The Newberry Seminar in Early American History presents:
"The Internal Missouri Compromise: Constructing Race, Citizenship, and Statehood in 1820 St. Louis"
Dan Graff, University of Wisconsin-Madison January 25, 2001, 3:30-5:30pm, Newberry Library
The national crisis over Missouri's statehood in 1819-1821 aroused interconnected controversies over slavery, citizenship, and political economy in St. Louis. The extensive and rich scholarship on the national Missouri Crisis and Compromise has largely ignored the political divisions within St. Louis that threatened to undermine the Congressional accord - whose main goal was to promote a sectional balance between free and slave states. As white St. Louisans celebrated the Compromise and looked forward to their admission to the union, a local movement of "restrictionists" arose to outlaw slavery in the state constitution.
The campaign to elect delegates to the constitutional convention unleashed an internal Missouri Crisis in St. Louis, rivaling the one recently resolved in Washington. In the passionate debates culminating in the election, white St. Louisans discussed not only slavery per se, but also economic development, respect for labor generally, and political equality among whites. In the resulting "internal Missouri Compromise," the state's founding fathers wrote a constitution granting full citizenship to white men while preserving the right to own slaves. Most importantly, they forbade free blacks from migrating to the state under any circumstances, explicitly linking race to the right to reside within Missouri. This paper explores the development of this racial definition of citizenship, which significantly shaped the rise of mass politics and the emergence of the labor movement in antebellum St. Louis.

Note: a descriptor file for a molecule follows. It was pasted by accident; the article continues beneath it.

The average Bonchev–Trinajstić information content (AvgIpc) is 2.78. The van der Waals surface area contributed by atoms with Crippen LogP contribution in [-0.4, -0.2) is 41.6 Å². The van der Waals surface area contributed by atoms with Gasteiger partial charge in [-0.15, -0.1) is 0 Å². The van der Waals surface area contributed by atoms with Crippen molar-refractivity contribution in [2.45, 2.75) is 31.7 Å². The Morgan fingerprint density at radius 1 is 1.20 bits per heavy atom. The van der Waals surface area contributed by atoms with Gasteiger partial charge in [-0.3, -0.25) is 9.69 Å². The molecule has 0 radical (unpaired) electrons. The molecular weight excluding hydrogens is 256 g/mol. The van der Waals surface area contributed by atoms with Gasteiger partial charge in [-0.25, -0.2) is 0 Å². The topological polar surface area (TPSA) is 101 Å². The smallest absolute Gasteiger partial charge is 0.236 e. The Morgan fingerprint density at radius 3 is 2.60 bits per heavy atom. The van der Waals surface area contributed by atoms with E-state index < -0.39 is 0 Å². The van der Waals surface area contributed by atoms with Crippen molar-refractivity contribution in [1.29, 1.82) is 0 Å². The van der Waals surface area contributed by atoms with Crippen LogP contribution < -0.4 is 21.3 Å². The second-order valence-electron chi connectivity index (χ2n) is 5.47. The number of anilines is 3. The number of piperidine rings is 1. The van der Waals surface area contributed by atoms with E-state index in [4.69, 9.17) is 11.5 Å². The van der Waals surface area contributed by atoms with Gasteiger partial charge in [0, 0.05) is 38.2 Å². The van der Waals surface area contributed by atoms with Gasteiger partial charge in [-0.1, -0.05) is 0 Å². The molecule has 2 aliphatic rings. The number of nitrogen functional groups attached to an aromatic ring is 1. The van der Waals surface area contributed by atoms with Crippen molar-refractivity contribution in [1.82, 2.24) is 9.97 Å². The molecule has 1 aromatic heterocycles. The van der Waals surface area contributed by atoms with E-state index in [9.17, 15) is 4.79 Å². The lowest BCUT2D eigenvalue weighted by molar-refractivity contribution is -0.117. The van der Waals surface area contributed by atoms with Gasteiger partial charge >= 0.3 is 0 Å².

The seminar format assumes participants have read the paper in advance. Please do not request a paper unless you plan to attend. Papers are precirculated electronically whenever possible. To receive a paper contact Catherine Clement in the Scholl Center by e-mail or phone.
Scholl Center for Family and Community History
The Newberry Library
60 W. Walton Street
Chicago, Illinois 60610
ph: (312) 255-3524
fx: (312) 255-3696 Email: firstname.lastname@example.org Visit the website at http://www.newberry.org
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